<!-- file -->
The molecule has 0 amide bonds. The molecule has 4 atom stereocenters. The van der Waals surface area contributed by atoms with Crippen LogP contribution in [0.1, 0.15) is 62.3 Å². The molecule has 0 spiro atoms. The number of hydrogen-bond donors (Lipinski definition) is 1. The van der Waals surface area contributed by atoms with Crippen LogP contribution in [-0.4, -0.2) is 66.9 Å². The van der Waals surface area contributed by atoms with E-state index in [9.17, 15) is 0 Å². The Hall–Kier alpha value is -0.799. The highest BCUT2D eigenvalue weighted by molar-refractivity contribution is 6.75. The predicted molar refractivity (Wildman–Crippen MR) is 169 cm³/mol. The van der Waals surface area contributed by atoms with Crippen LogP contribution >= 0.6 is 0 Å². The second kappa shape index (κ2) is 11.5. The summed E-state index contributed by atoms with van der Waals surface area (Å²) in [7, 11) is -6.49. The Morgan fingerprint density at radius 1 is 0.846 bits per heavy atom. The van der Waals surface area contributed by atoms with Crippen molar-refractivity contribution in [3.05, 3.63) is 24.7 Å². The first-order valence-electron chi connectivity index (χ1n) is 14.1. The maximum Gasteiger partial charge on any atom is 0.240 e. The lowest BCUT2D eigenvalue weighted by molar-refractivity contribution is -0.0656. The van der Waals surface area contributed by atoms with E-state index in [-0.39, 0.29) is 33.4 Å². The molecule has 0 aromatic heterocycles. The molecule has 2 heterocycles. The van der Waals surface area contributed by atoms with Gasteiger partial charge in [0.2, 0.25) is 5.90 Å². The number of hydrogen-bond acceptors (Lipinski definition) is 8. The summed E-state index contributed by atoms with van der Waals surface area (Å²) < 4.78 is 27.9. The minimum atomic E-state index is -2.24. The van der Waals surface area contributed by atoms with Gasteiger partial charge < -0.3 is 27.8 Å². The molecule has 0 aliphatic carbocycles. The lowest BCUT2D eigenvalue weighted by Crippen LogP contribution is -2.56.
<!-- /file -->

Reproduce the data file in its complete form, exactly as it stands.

The molecule has 0 amide bonds. The molecule has 4 atom stereocenters. The van der Waals surface area contributed by atoms with Crippen LogP contribution in [0.1, 0.15) is 62.3 Å². The molecule has 0 spiro atoms. The number of hydrogen-bond donors (Lipinski definition) is 1. The van der Waals surface area contributed by atoms with Crippen LogP contribution in [-0.4, -0.2) is 66.9 Å². The van der Waals surface area contributed by atoms with E-state index in [9.17, 15) is 0 Å². The Hall–Kier alpha value is -0.799. The highest BCUT2D eigenvalue weighted by molar-refractivity contribution is 6.75. The predicted molar refractivity (Wildman–Crippen MR) is 169 cm³/mol. The van der Waals surface area contributed by atoms with Crippen LogP contribution >= 0.6 is 0 Å². The second kappa shape index (κ2) is 11.5. The summed E-state index contributed by atoms with van der Waals surface area (Å²) in [7, 11) is -6.49. The Morgan fingerprint density at radius 1 is 0.846 bits per heavy atom. The van der Waals surface area contributed by atoms with Crippen molar-refractivity contribution in [3.05, 3.63) is 24.7 Å². The first-order valence-electron chi connectivity index (χ1n) is 14.1. The maximum Gasteiger partial charge on any atom is 0.240 e. The lowest BCUT2D eigenvalue weighted by molar-refractivity contribution is -0.0656. The van der Waals surface area contributed by atoms with E-state index in [-0.39, 0.29) is 33.4 Å². The molecule has 0 aromatic heterocycles. The molecule has 2 heterocycles. The van der Waals surface area contributed by atoms with Gasteiger partial charge in [0.2, 0.25) is 5.90 Å². The number of hydrogen-bond acceptors (Lipinski definition) is 8. The summed E-state index contributed by atoms with van der Waals surface area (Å²) < 4.78 is 27.9. The minimum atomic E-state index is -2.24. The van der Waals surface area contributed by atoms with Gasteiger partial charge < -0.3 is 27.8 Å². The molecule has 0 aliphatic carbocycles. The lowest BCUT2D eigenvalue weighted by Crippen LogP contribution is -2.56.